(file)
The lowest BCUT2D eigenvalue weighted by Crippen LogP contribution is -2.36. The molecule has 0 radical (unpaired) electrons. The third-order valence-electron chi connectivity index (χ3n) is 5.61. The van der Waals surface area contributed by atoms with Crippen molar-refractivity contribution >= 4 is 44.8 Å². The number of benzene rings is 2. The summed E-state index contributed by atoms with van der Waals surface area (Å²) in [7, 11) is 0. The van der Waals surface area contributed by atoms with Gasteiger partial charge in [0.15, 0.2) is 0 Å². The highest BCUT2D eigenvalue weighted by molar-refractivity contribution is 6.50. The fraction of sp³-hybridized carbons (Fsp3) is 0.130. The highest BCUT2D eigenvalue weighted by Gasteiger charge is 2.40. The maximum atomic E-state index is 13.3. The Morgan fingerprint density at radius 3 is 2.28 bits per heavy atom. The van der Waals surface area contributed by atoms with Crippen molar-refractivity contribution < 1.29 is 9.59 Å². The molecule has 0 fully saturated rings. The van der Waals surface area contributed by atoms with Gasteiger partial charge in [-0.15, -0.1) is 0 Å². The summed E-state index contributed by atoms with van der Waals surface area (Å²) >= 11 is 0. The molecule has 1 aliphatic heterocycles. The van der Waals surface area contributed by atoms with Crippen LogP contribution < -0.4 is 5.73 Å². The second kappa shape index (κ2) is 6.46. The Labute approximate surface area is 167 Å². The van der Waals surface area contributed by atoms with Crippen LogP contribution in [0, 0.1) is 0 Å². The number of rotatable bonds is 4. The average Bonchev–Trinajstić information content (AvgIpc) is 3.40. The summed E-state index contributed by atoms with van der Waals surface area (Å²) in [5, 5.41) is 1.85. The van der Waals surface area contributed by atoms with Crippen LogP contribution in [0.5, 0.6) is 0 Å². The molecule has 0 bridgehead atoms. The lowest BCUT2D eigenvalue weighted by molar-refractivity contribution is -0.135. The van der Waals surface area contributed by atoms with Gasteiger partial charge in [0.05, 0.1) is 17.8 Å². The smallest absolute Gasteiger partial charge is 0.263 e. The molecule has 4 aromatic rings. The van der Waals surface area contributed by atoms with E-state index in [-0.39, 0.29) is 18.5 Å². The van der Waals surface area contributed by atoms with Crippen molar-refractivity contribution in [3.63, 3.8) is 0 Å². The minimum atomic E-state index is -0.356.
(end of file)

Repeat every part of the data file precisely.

The lowest BCUT2D eigenvalue weighted by Crippen LogP contribution is -2.36. The molecule has 0 radical (unpaired) electrons. The third-order valence-electron chi connectivity index (χ3n) is 5.61. The van der Waals surface area contributed by atoms with Crippen molar-refractivity contribution >= 4 is 44.8 Å². The number of benzene rings is 2. The summed E-state index contributed by atoms with van der Waals surface area (Å²) in [7, 11) is 0. The van der Waals surface area contributed by atoms with Gasteiger partial charge in [0.15, 0.2) is 0 Å². The highest BCUT2D eigenvalue weighted by molar-refractivity contribution is 6.50. The fraction of sp³-hybridized carbons (Fsp3) is 0.130. The highest BCUT2D eigenvalue weighted by Gasteiger charge is 2.40. The maximum atomic E-state index is 13.3. The Morgan fingerprint density at radius 3 is 2.28 bits per heavy atom. The van der Waals surface area contributed by atoms with Crippen molar-refractivity contribution < 1.29 is 9.59 Å². The molecule has 0 fully saturated rings. The van der Waals surface area contributed by atoms with Gasteiger partial charge in [-0.15, -0.1) is 0 Å². The summed E-state index contributed by atoms with van der Waals surface area (Å²) >= 11 is 0. The molecule has 1 aliphatic heterocycles. The van der Waals surface area contributed by atoms with Crippen LogP contribution < -0.4 is 5.73 Å². The second kappa shape index (κ2) is 6.46. The Labute approximate surface area is 167 Å². The van der Waals surface area contributed by atoms with Crippen LogP contribution in [0, 0.1) is 0 Å². The number of rotatable bonds is 4. The average Bonchev–Trinajstić information content (AvgIpc) is 3.40. The summed E-state index contributed by atoms with van der Waals surface area (Å²) in [5, 5.41) is 1.85. The van der Waals surface area contributed by atoms with Crippen LogP contribution in [0.5, 0.6) is 0 Å². The molecule has 0 bridgehead atoms. The lowest BCUT2D eigenvalue weighted by molar-refractivity contribution is -0.135. The van der Waals surface area contributed by atoms with Gasteiger partial charge in [0.05, 0.1) is 17.8 Å². The smallest absolute Gasteiger partial charge is 0.263 e. The molecule has 4 aromatic rings. The van der Waals surface area contributed by atoms with E-state index in [-0.39, 0.29) is 18.5 Å². The van der Waals surface area contributed by atoms with Crippen molar-refractivity contribution in [3.63, 3.8) is 0 Å². The minimum atomic E-state index is -0.356.